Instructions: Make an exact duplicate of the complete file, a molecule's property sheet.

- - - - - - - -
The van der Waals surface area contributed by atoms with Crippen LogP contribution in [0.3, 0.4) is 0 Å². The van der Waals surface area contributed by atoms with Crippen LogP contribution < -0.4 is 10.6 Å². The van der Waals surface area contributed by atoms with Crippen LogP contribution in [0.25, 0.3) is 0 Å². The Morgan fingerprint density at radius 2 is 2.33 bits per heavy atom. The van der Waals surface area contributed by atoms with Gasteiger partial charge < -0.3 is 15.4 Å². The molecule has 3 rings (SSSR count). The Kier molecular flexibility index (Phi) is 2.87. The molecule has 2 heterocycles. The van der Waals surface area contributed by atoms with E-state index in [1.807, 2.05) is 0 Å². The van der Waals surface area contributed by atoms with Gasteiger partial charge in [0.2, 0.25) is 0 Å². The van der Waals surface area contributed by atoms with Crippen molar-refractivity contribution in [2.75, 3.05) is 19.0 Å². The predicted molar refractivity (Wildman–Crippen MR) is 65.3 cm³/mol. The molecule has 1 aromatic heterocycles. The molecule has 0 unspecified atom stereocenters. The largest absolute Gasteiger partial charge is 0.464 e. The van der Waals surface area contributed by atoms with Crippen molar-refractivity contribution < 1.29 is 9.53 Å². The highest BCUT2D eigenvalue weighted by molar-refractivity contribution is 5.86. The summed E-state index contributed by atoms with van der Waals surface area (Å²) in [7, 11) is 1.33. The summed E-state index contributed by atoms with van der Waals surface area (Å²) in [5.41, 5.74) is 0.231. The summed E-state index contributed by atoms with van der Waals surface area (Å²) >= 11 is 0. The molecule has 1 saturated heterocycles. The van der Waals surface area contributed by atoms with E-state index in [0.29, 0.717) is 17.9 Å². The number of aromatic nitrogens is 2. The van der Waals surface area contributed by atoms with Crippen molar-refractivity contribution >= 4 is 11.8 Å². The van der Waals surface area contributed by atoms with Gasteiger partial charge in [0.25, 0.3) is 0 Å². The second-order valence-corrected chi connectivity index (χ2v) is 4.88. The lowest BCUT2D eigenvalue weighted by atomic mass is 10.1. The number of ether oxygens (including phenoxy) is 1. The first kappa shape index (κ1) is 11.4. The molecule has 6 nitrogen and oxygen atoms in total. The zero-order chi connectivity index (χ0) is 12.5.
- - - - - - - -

The van der Waals surface area contributed by atoms with Crippen LogP contribution in [0.3, 0.4) is 0 Å². The van der Waals surface area contributed by atoms with Crippen LogP contribution < -0.4 is 10.6 Å². The van der Waals surface area contributed by atoms with Crippen LogP contribution in [0.25, 0.3) is 0 Å². The Morgan fingerprint density at radius 2 is 2.33 bits per heavy atom. The van der Waals surface area contributed by atoms with Gasteiger partial charge < -0.3 is 15.4 Å². The molecule has 3 rings (SSSR count). The Kier molecular flexibility index (Phi) is 2.87. The molecule has 2 heterocycles. The van der Waals surface area contributed by atoms with E-state index in [1.807, 2.05) is 0 Å². The van der Waals surface area contributed by atoms with Gasteiger partial charge in [0.2, 0.25) is 0 Å². The van der Waals surface area contributed by atoms with Crippen molar-refractivity contribution in [2.75, 3.05) is 19.0 Å². The predicted molar refractivity (Wildman–Crippen MR) is 65.3 cm³/mol. The molecule has 1 aromatic heterocycles. The molecule has 0 unspecified atom stereocenters. The largest absolute Gasteiger partial charge is 0.464 e. The van der Waals surface area contributed by atoms with Crippen molar-refractivity contribution < 1.29 is 9.53 Å². The highest BCUT2D eigenvalue weighted by molar-refractivity contribution is 5.86. The summed E-state index contributed by atoms with van der Waals surface area (Å²) in [7, 11) is 1.33. The summed E-state index contributed by atoms with van der Waals surface area (Å²) in [5.41, 5.74) is 0.231. The summed E-state index contributed by atoms with van der Waals surface area (Å²) >= 11 is 0. The molecule has 1 saturated heterocycles. The van der Waals surface area contributed by atoms with E-state index in [0.29, 0.717) is 17.9 Å². The number of aromatic nitrogens is 2. The van der Waals surface area contributed by atoms with Crippen molar-refractivity contribution >= 4 is 11.8 Å². The van der Waals surface area contributed by atoms with Gasteiger partial charge in [0.25, 0.3) is 0 Å². The second-order valence-corrected chi connectivity index (χ2v) is 4.88. The lowest BCUT2D eigenvalue weighted by atomic mass is 10.1. The number of ether oxygens (including phenoxy) is 1. The first kappa shape index (κ1) is 11.4. The molecule has 6 nitrogen and oxygen atoms in total. The zero-order chi connectivity index (χ0) is 12.5.